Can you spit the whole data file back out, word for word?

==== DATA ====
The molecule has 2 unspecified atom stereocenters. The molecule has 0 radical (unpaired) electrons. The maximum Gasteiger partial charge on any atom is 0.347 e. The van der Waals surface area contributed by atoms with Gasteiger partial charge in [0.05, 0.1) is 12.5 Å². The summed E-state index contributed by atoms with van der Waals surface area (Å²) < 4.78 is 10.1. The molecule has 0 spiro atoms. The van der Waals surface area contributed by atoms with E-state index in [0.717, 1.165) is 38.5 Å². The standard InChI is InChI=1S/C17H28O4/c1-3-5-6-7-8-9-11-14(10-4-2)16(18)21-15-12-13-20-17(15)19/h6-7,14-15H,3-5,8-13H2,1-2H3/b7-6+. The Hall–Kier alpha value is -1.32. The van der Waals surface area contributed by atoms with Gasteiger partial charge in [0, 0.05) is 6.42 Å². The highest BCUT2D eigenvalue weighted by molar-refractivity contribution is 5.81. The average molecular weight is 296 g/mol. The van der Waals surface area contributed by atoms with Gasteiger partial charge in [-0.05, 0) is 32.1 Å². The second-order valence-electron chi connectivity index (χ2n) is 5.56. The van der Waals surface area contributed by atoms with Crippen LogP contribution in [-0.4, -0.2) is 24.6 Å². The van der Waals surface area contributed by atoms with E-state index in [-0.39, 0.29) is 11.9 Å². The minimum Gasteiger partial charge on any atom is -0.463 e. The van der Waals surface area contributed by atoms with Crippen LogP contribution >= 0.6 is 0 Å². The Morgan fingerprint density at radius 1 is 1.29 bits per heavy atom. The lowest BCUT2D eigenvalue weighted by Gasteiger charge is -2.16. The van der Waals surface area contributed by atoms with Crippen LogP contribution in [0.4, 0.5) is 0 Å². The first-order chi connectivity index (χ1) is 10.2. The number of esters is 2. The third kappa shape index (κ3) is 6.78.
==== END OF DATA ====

The molecule has 2 unspecified atom stereocenters. The molecule has 0 radical (unpaired) electrons. The maximum Gasteiger partial charge on any atom is 0.347 e. The van der Waals surface area contributed by atoms with Gasteiger partial charge in [0.05, 0.1) is 12.5 Å². The summed E-state index contributed by atoms with van der Waals surface area (Å²) < 4.78 is 10.1. The molecule has 0 spiro atoms. The van der Waals surface area contributed by atoms with E-state index in [0.717, 1.165) is 38.5 Å². The standard InChI is InChI=1S/C17H28O4/c1-3-5-6-7-8-9-11-14(10-4-2)16(18)21-15-12-13-20-17(15)19/h6-7,14-15H,3-5,8-13H2,1-2H3/b7-6+. The Hall–Kier alpha value is -1.32. The van der Waals surface area contributed by atoms with Gasteiger partial charge in [0, 0.05) is 6.42 Å². The highest BCUT2D eigenvalue weighted by molar-refractivity contribution is 5.81. The average molecular weight is 296 g/mol. The van der Waals surface area contributed by atoms with Gasteiger partial charge in [-0.05, 0) is 32.1 Å². The second-order valence-electron chi connectivity index (χ2n) is 5.56. The van der Waals surface area contributed by atoms with Crippen LogP contribution in [-0.4, -0.2) is 24.6 Å². The van der Waals surface area contributed by atoms with E-state index in [-0.39, 0.29) is 11.9 Å². The minimum Gasteiger partial charge on any atom is -0.463 e. The van der Waals surface area contributed by atoms with Crippen LogP contribution >= 0.6 is 0 Å². The Morgan fingerprint density at radius 1 is 1.29 bits per heavy atom. The lowest BCUT2D eigenvalue weighted by Gasteiger charge is -2.16. The van der Waals surface area contributed by atoms with Crippen LogP contribution in [0.4, 0.5) is 0 Å². The first-order chi connectivity index (χ1) is 10.2. The number of esters is 2. The third kappa shape index (κ3) is 6.78.